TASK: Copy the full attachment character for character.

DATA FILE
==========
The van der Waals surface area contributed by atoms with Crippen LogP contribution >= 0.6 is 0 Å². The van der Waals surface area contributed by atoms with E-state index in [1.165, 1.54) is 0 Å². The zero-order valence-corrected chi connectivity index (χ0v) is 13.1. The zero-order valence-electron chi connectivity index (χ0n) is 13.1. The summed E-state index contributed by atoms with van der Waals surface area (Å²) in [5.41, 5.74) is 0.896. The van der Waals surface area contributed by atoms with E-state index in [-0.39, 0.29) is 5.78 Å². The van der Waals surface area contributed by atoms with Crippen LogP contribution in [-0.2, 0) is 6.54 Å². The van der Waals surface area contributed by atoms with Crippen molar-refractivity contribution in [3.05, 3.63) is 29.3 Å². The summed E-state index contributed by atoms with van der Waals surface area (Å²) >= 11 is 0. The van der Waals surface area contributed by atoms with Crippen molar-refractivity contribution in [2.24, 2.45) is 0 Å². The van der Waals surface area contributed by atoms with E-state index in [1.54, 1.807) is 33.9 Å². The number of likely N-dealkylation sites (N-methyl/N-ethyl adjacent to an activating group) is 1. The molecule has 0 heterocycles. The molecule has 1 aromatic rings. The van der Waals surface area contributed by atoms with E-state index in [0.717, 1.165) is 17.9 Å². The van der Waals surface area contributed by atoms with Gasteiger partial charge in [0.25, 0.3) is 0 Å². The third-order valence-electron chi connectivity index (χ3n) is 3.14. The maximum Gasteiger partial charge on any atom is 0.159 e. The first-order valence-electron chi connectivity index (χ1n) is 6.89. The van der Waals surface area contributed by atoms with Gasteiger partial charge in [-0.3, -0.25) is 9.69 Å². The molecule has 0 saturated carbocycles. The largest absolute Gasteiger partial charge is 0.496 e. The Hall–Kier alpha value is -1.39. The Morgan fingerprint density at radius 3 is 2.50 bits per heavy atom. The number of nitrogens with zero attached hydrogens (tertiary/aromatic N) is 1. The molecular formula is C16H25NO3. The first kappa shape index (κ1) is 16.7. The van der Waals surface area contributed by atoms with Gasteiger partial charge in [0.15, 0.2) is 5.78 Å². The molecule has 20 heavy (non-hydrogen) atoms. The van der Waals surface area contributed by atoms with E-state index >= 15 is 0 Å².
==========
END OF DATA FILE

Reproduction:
The van der Waals surface area contributed by atoms with Crippen LogP contribution >= 0.6 is 0 Å². The van der Waals surface area contributed by atoms with E-state index in [1.165, 1.54) is 0 Å². The zero-order valence-corrected chi connectivity index (χ0v) is 13.1. The zero-order valence-electron chi connectivity index (χ0n) is 13.1. The summed E-state index contributed by atoms with van der Waals surface area (Å²) in [5.41, 5.74) is 0.896. The van der Waals surface area contributed by atoms with E-state index in [-0.39, 0.29) is 5.78 Å². The van der Waals surface area contributed by atoms with Crippen LogP contribution in [-0.2, 0) is 6.54 Å². The van der Waals surface area contributed by atoms with Crippen molar-refractivity contribution in [3.05, 3.63) is 29.3 Å². The summed E-state index contributed by atoms with van der Waals surface area (Å²) >= 11 is 0. The van der Waals surface area contributed by atoms with Crippen molar-refractivity contribution in [2.24, 2.45) is 0 Å². The van der Waals surface area contributed by atoms with E-state index in [1.54, 1.807) is 33.9 Å². The number of likely N-dealkylation sites (N-methyl/N-ethyl adjacent to an activating group) is 1. The molecule has 0 heterocycles. The molecule has 1 aromatic rings. The van der Waals surface area contributed by atoms with E-state index in [0.717, 1.165) is 17.9 Å². The van der Waals surface area contributed by atoms with Gasteiger partial charge in [0.25, 0.3) is 0 Å². The third-order valence-electron chi connectivity index (χ3n) is 3.14. The maximum Gasteiger partial charge on any atom is 0.159 e. The first-order valence-electron chi connectivity index (χ1n) is 6.89. The van der Waals surface area contributed by atoms with Gasteiger partial charge in [-0.3, -0.25) is 9.69 Å². The molecule has 0 saturated carbocycles. The largest absolute Gasteiger partial charge is 0.496 e. The Hall–Kier alpha value is -1.39. The Morgan fingerprint density at radius 3 is 2.50 bits per heavy atom. The number of nitrogens with zero attached hydrogens (tertiary/aromatic N) is 1. The molecular formula is C16H25NO3. The first kappa shape index (κ1) is 16.7. The van der Waals surface area contributed by atoms with Gasteiger partial charge in [0.15, 0.2) is 5.78 Å². The molecule has 20 heavy (non-hydrogen) atoms. The van der Waals surface area contributed by atoms with E-state index >= 15 is 0 Å².